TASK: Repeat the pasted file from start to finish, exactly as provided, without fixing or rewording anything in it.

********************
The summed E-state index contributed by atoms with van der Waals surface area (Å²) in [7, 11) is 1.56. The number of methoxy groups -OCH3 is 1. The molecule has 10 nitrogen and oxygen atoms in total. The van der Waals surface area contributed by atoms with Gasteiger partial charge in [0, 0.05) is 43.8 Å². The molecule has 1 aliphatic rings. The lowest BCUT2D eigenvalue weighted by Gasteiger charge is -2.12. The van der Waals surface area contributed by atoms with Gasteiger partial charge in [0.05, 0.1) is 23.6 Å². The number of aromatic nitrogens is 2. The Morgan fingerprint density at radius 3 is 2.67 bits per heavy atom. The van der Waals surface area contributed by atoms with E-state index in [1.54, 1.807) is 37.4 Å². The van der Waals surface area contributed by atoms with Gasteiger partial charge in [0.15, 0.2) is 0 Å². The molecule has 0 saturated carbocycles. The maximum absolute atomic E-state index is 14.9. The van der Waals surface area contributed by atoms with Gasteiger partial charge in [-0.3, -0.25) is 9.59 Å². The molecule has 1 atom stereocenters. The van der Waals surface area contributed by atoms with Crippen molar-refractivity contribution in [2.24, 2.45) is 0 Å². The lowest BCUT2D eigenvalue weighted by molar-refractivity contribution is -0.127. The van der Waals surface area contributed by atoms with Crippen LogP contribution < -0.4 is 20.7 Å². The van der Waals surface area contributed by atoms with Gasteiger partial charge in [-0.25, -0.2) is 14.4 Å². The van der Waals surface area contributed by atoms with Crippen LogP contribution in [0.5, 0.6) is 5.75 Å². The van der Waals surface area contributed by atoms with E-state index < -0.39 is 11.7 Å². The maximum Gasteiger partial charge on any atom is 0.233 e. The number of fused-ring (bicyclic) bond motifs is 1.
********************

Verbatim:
The summed E-state index contributed by atoms with van der Waals surface area (Å²) in [7, 11) is 1.56. The number of methoxy groups -OCH3 is 1. The molecule has 10 nitrogen and oxygen atoms in total. The van der Waals surface area contributed by atoms with Gasteiger partial charge in [0, 0.05) is 43.8 Å². The molecule has 1 aliphatic rings. The lowest BCUT2D eigenvalue weighted by Gasteiger charge is -2.12. The van der Waals surface area contributed by atoms with Gasteiger partial charge in [0.05, 0.1) is 23.6 Å². The number of aromatic nitrogens is 2. The Morgan fingerprint density at radius 3 is 2.67 bits per heavy atom. The van der Waals surface area contributed by atoms with E-state index in [1.54, 1.807) is 37.4 Å². The van der Waals surface area contributed by atoms with Gasteiger partial charge in [0.15, 0.2) is 0 Å². The molecule has 0 saturated carbocycles. The maximum absolute atomic E-state index is 14.9. The van der Waals surface area contributed by atoms with Gasteiger partial charge in [-0.3, -0.25) is 9.59 Å². The molecule has 1 atom stereocenters. The van der Waals surface area contributed by atoms with Crippen molar-refractivity contribution in [2.24, 2.45) is 0 Å². The lowest BCUT2D eigenvalue weighted by molar-refractivity contribution is -0.127. The van der Waals surface area contributed by atoms with Crippen LogP contribution < -0.4 is 20.7 Å². The van der Waals surface area contributed by atoms with Gasteiger partial charge in [-0.25, -0.2) is 14.4 Å². The van der Waals surface area contributed by atoms with Crippen LogP contribution in [0.5, 0.6) is 5.75 Å². The van der Waals surface area contributed by atoms with E-state index < -0.39 is 11.7 Å². The maximum Gasteiger partial charge on any atom is 0.233 e. The number of fused-ring (bicyclic) bond motifs is 1.